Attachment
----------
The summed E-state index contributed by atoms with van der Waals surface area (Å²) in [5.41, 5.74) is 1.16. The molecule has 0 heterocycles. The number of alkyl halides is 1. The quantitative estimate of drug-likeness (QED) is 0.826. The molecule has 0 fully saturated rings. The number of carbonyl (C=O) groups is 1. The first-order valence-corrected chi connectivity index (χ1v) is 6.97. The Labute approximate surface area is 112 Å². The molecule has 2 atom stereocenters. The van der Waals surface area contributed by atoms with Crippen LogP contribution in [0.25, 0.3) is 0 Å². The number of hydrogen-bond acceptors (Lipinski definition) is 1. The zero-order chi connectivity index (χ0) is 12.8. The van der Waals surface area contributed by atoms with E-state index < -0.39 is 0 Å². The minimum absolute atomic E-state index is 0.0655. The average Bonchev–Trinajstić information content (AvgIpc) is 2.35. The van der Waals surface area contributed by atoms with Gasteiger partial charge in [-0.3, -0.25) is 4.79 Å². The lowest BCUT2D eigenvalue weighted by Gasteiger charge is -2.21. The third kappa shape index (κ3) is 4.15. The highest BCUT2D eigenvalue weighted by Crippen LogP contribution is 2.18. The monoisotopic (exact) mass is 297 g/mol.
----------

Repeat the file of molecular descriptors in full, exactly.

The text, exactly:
The summed E-state index contributed by atoms with van der Waals surface area (Å²) in [5.41, 5.74) is 1.16. The molecule has 0 heterocycles. The number of alkyl halides is 1. The quantitative estimate of drug-likeness (QED) is 0.826. The molecule has 0 fully saturated rings. The number of carbonyl (C=O) groups is 1. The first-order valence-corrected chi connectivity index (χ1v) is 6.97. The Labute approximate surface area is 112 Å². The molecule has 2 atom stereocenters. The van der Waals surface area contributed by atoms with Crippen LogP contribution in [0.25, 0.3) is 0 Å². The number of hydrogen-bond acceptors (Lipinski definition) is 1. The zero-order chi connectivity index (χ0) is 12.8. The van der Waals surface area contributed by atoms with E-state index < -0.39 is 0 Å². The minimum absolute atomic E-state index is 0.0655. The average Bonchev–Trinajstić information content (AvgIpc) is 2.35. The van der Waals surface area contributed by atoms with Gasteiger partial charge in [-0.3, -0.25) is 4.79 Å². The lowest BCUT2D eigenvalue weighted by Gasteiger charge is -2.21. The third kappa shape index (κ3) is 4.15. The highest BCUT2D eigenvalue weighted by Crippen LogP contribution is 2.18. The monoisotopic (exact) mass is 297 g/mol.